Characteristics and Inflammatory Markers in Children With Eosinophilic Esophagitis (EoE)
Single center observational and specimen banking study for children with eosinophilic esophagitis EoE to gauge natural history and inflammatory markers
Characteristics of Eosinophilic Gastritis, Enteritis, and Colitis in a Multi-Site Cohort
The purpose of this study is to investigate features of patients with Eosinophilic Gastrointestinal Disorders (EGIDs) other than Eosinophilic Esophagitis (EoE) alone, including Eosinophilic Gastritis (EG), Eosinophilic Gastroenteritis (EGE), and Eosinophilic Colitis (EC).
Clinical Study Using Biologics to Improve Multi OIT Outcomes
Food allergy (FA) is a serious public health concern that causes potentially-life threatening reactions in affected patients. The prevalence of food allergy in the United States (U.S.) has increased substantially and now affects 15 million patients:4-8% of children (6 million children, 30% with multiple food allergies) and about 9% of adults. This is a prospective Phase 2, single-center, multi-allergen OIT study in participants with proven allergies to 2 or 3 different foods in which one must be a peanut. The total of participants in the clinical study will be 110, ages 6 to 25 years with a history of multiple food allergies of 2 to 3 ...
Clinical Utility of Handheld Hydrogen Breathalyzer in Identification of Food Sensitivities (AIRE Study)
Small intestinal bacterial overgrowth (SIBO) is defined as a condition in which an abnormally high amount of coliform bacteria is present in the small bowel and results in premature anaerobic fermentation of carbohydrates before reaching the colon. Commonly recognized causes include gastric achlorhydria, post-surgical bowel stasis, gastrocolic/coloenteric fistulas, and motility disorders leading to bowel stasis.. The current "gold standard" for the diagnosis of SIBO, is a breath test that measures the concentration of hydrogen in response to lactulose, a carbohydrate that is only metabolized by bacteria. However, its accuracy is only about...
Combination Chemotherapy in Treating Patients With Non-Metastatic Extracranial Ewing Sarcoma
This randomized phase III trial studies combination chemotherapy to see how well it works compared to combination chemotherapy with topotecan hydrochloride in treating patients with extracranial Ewing sarcoma that has not spread from the primary site to other places in the body. Drugs used in chemotherapy, such as vincristine sulfate, doxorubicin hydrochloride, cyclophosphamide, ifosfamide, etoposide, and topotecan hydrochloride, work in different ways to stop the growth of tumor cells, either by killing the cells, by stopping them from dividing, or by stopping them from spreading. Giving more than one drug (combination chemotherapy) may...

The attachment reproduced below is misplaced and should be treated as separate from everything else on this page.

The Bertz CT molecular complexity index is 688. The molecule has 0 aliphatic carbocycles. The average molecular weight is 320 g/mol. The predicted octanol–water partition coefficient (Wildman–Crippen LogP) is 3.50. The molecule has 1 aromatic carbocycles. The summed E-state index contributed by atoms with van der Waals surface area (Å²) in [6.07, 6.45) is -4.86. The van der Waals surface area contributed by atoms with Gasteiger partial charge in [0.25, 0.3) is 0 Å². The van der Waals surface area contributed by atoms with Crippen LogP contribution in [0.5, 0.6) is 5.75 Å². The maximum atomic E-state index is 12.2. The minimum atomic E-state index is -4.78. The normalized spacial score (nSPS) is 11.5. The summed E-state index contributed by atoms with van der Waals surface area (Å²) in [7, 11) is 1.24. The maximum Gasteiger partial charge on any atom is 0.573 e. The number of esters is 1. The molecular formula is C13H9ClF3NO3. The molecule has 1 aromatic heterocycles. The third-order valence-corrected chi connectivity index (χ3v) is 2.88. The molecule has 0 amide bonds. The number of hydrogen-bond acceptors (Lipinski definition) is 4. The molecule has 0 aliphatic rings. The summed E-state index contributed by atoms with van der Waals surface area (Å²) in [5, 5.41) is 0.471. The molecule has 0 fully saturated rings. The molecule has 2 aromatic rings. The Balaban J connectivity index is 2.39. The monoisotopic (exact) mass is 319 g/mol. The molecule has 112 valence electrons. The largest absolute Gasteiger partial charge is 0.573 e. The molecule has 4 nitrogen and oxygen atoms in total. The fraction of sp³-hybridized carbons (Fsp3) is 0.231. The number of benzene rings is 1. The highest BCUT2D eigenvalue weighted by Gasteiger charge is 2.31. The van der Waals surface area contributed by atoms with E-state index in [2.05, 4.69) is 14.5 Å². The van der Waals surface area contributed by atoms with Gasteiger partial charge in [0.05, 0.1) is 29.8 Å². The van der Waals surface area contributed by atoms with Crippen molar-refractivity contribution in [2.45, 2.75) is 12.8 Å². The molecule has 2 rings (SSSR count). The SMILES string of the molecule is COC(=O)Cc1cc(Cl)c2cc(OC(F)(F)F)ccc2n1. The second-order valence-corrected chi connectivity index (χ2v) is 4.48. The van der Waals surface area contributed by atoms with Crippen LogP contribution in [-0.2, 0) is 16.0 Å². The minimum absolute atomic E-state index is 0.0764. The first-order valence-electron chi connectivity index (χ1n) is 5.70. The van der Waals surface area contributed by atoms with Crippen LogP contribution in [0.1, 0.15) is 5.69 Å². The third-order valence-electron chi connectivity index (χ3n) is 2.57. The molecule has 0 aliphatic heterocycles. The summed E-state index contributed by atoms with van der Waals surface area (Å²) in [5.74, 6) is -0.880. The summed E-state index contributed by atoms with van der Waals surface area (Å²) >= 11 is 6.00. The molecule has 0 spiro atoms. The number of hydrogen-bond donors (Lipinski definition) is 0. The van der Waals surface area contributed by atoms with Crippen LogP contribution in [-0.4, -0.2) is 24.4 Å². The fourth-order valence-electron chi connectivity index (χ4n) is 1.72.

Continuation Study With Budesonide Oral Suspension (BOS) for Adolescent and Adult Participants With Eosinophilic Esophagitis (EoE)
This is a continuation study of Budesonide Oral Suspension (BOS) in adults and adolescents with Eosinophilic Esophagitis (EoE) who have completed participation in the SHP621-302 extension study. The purpose of this study is to see if BOS is safe and well tolerated over the long-term in adolescents and adults with EoE.
Cytosponge and Dietary Therapy in EoE
This study is being done to see if the investigators can use only the cytosponge ( A 10 minute, in office procedure that does not require sedation) to replace the 6-10 endoscopies routinely perform during dietary restriction and food reintroduction in EoE?
Cytosponge Protocol IRB 11-006429
Whether the cytosponge will be a useful non-invasive tool in evaluating patients with eosinophilic esophagitis?
Data and Sample Collection Study to Elucidate the Mechanisms of Eosinophilic Disorders
The purpose of this study is to elucidate the mechanisms underlying eosinophil growth, survival, migration, and function and to investigate and further characterize the pathophysiology of, clinical manifestations of, and spectrum of disease severity of eosinophilic inflammation in humans.
Defining ENDOtypes in Perioperative Hypersensitivity by Extensive Cellular and Molecular PHENotyping (ENDOPHEN)
Perioperative Acute Hypersensitivity (PAH) is a systemic reaction that occurs rapidly following injection of a drug during anesthesia. The main mechanism evoked is an immune response of immediate systemic hypersensitivity or anaphylaxis. Anaphylactic reactions are classically described as IgE-dependent and triggered by the injection of allergen which by bridging specific IgE present on the surface of mast cells, induces a massive release of histamine responsible for the observed symptoms. The diagnosis of this mechanism (IgE endotype) requires the determination of associated circulating mediators (histamine and mast cell tryptase) as well...